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As Florida advances camping ban, Orlando's homeless ask, 'Where are we supposed to go?'

Ryan Gillespie, Orlando Sentinel on

Published in News & Features

ORLANDO, Fla. — As Florida officials move to ban people from sleeping on public property, Peter Roberts wonders where he’ll be forced to go.

Now he spends daytime hours at the Christian Service Center in Orlando, where he gets meals, toiletries and other services.

But at night when it closes, Roberts, who has been homeless for nearly two years, said sleeping on the sidewalk is his only option in a community lacking sufficient affordable housing and where limited shelter beds are almost always full. His disability check isn’t enough to cover rent for a place of his own, he said.

“It seems like we’re being punished now,” he said when told of the impending ban. “I’ve got to lay down somewhere – I’ve got to sleep.”

Florida Republicans have prioritized legislation this year forcing cities and counties to ban public sleeping, which also authorizes residents, business owners and the state attorney general to bring civil action against governments that turn a blind eye.

Bills laying out the plans have soared through committees in the House and Senate, and Republicans passed the legislation through the House on Friday. The Senate is scheduled to take the issue up this week, putting it on the fast track to Gov. Ron DeSantis’ desk by the time the session is expected to close March 8. DeSantis has endorsed the plans.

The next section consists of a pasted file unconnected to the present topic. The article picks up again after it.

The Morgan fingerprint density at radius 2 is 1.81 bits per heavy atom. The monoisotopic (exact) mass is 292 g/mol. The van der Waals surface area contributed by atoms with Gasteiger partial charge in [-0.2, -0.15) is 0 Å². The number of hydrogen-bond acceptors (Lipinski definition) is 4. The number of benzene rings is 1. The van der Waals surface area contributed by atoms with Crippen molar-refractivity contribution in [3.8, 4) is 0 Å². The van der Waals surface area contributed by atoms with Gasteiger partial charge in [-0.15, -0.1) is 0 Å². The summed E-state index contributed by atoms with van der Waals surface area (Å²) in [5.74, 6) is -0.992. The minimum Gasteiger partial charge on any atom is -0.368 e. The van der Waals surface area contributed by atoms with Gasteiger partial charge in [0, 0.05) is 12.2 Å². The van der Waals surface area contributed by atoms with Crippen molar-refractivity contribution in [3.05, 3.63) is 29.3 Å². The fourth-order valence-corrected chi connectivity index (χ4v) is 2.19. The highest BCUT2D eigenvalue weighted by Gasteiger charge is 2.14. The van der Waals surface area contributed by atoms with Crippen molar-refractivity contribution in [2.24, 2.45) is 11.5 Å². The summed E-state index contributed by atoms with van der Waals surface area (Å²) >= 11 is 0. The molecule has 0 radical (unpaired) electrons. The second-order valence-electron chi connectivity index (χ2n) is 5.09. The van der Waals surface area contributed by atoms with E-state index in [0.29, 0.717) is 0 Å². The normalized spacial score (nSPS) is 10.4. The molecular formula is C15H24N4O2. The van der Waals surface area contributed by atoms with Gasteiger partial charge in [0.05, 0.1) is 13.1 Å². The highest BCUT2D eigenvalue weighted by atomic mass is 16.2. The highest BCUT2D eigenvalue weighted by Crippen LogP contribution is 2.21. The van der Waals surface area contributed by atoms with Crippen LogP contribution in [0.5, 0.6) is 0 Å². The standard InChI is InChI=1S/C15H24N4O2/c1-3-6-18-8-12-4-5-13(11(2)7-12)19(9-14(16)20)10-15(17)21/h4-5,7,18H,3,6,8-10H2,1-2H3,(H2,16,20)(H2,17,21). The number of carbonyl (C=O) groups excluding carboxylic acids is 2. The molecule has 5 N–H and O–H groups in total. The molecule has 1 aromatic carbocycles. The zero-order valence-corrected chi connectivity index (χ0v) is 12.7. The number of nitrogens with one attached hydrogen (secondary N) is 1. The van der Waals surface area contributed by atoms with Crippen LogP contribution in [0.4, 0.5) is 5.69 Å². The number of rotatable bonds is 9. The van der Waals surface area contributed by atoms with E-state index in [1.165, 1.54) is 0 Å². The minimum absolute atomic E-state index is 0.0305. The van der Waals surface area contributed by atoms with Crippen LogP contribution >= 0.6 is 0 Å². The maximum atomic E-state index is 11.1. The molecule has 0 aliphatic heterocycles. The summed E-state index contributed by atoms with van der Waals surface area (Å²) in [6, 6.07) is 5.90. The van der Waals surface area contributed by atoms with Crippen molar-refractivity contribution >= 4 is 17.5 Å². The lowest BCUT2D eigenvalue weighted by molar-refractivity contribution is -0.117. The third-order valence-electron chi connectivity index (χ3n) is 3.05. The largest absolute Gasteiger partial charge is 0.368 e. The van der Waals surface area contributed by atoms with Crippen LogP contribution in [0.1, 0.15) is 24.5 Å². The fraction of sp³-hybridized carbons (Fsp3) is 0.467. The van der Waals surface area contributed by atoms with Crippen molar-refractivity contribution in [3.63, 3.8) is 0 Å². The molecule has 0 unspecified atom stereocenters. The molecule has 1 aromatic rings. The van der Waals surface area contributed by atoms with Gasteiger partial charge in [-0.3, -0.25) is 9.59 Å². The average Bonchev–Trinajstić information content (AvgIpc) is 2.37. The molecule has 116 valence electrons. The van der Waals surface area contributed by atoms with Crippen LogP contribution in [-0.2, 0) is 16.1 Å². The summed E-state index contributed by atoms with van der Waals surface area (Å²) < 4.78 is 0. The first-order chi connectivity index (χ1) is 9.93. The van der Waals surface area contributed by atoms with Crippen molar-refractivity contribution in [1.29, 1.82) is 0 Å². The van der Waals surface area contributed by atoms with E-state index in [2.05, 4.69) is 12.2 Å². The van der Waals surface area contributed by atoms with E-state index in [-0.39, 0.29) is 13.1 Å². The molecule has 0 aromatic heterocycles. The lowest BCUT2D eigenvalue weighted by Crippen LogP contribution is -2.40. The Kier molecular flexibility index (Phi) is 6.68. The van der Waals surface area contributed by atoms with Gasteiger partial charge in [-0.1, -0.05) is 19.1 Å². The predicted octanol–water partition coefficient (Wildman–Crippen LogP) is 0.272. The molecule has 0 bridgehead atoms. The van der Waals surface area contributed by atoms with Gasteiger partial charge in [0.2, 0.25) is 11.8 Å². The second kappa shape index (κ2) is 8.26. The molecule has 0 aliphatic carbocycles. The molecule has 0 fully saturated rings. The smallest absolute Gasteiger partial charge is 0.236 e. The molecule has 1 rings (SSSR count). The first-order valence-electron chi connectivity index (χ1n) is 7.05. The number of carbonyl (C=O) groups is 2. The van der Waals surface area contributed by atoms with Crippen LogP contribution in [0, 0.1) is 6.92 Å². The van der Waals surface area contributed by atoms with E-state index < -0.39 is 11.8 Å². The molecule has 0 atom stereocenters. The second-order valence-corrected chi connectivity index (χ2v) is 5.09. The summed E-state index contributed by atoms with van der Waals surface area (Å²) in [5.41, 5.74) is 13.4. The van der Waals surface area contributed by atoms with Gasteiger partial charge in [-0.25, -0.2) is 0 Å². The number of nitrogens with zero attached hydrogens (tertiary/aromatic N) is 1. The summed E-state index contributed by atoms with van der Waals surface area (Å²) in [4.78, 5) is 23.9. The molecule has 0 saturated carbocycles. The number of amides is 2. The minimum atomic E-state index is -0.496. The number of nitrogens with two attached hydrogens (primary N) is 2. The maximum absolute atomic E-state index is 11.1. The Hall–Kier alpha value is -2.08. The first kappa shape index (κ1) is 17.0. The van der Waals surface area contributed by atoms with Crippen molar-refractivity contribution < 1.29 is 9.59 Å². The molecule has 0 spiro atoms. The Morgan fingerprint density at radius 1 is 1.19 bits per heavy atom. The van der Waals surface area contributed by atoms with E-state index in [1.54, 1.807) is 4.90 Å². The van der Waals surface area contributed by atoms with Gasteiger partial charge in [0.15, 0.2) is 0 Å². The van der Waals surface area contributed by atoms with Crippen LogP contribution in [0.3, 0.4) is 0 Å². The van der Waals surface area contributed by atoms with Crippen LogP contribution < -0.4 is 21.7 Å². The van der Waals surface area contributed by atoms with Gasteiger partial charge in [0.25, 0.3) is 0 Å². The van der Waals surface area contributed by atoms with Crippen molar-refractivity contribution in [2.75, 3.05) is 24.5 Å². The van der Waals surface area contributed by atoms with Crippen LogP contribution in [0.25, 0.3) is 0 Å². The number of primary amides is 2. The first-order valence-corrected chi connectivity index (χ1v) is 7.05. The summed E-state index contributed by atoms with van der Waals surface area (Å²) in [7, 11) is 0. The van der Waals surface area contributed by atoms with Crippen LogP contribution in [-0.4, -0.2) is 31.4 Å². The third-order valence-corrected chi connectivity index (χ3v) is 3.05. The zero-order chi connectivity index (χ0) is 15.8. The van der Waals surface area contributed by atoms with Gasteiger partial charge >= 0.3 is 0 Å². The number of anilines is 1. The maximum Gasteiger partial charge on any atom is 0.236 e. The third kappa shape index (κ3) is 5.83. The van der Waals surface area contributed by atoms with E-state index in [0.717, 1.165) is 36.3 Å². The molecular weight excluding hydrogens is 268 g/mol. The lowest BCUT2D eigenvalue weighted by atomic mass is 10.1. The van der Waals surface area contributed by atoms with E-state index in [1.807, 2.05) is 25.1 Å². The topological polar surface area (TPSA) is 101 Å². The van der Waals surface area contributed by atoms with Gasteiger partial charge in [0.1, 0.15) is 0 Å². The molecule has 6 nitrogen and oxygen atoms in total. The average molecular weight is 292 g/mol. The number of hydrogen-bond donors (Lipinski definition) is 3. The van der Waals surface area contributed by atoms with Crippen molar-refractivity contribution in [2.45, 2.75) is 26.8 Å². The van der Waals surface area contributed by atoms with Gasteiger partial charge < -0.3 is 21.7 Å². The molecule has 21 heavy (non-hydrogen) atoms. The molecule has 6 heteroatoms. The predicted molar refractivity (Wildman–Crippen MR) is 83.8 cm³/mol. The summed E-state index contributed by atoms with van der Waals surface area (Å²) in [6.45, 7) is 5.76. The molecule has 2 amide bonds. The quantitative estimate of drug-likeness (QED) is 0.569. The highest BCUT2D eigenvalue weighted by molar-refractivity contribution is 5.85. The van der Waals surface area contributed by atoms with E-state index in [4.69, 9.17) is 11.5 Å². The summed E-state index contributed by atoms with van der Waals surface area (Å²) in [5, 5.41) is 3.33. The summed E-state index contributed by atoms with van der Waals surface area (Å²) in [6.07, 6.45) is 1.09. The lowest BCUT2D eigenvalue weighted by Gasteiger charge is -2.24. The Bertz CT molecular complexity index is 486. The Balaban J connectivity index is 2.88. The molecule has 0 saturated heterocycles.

The proposals allow counties to create permanent encampments, where all of an area’s unsheltered population would be directed. The legislation requires such encampments to have 24-hour security, clean restrooms, water, behavioral health services and case managers.

What it doesn’t say is what happens if a county decides it cannot afford such an encampment – advocates suspect most, if not all counties will decide they can’t – or if a person refuses to go.

“Our bill doesn’t prescribe criminal penalties. We leave it to the local jurisdictions to make a determination on what is the best way to address the problem,” said Rep. Sam Garrison, a Republican, this week. “They can go wherever they want. They just cannot stay on public property overnight, or public right of way or public buildings.”

Garrison has maintained the plan is compassionate and shows Florida leaders care about the unsheltered by bringing them better access to services.

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